A comprehensive and novel system of automatic control has been
designed and constructed using distributed intelligence techniques
to control a complex item of equipment for the measurement of linear
thermal expansion over the temperature range 1.5K - 300K. The system
is designed to perform its own self-calibration automatically before
the experiment commences.
The low temperature dllatometer developed for this research project
incorporates the most sensitive length change sensor available; a
three-terminal capacitance transducer. This transducer technique has been refined to resolve length changes of 10-5A and more importantly,
measure length against temperature profiles to better than 10-2A.
The period of time required to collect a full set of data
measurements on any particular specimen was in excess of 100 hours.
Forming the heart of the automated control system is an assembly of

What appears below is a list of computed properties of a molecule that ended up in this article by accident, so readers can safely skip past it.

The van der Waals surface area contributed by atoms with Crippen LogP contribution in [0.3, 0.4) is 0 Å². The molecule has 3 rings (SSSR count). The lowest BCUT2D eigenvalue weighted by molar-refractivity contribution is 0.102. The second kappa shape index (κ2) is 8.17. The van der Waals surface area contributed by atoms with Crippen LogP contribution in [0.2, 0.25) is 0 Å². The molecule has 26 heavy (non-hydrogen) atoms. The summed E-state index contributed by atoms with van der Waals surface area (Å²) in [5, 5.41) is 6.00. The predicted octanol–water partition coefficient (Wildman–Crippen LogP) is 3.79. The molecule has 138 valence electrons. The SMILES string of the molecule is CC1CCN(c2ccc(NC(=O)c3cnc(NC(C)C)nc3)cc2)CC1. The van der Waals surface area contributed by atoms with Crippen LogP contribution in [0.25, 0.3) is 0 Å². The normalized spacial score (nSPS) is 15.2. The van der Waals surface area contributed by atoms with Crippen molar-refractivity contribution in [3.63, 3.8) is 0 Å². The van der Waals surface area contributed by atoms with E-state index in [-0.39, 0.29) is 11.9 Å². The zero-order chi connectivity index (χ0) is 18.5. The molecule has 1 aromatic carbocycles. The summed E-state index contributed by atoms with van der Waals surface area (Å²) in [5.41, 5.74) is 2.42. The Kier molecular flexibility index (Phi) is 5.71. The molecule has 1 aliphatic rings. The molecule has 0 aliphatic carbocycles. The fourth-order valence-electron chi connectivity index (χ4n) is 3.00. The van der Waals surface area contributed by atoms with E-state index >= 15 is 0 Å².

Intel MCS-Sl single chip microcontrollers connected together on a
serial link consisting of a simple pair of wires. The approach has
been to divide the system automation into a number of specific
control tasks and to allocate a different task to each controller.
The Instrument has been used as a diagnostic tool to investigate the
properties of lead glasses, and in particular to study the
possibility of negative thermal expansion existing at low
temperatures. Thermal expansion measurements were also performed to
observe the phase change within single crystals of polydiacetylene
and to research into low temperature phenomena occurlng within the
A Doctoral Thesis. Submitted in partial fulfilment of the requirements for the award of Doctor of Philosophy of Loughborough University.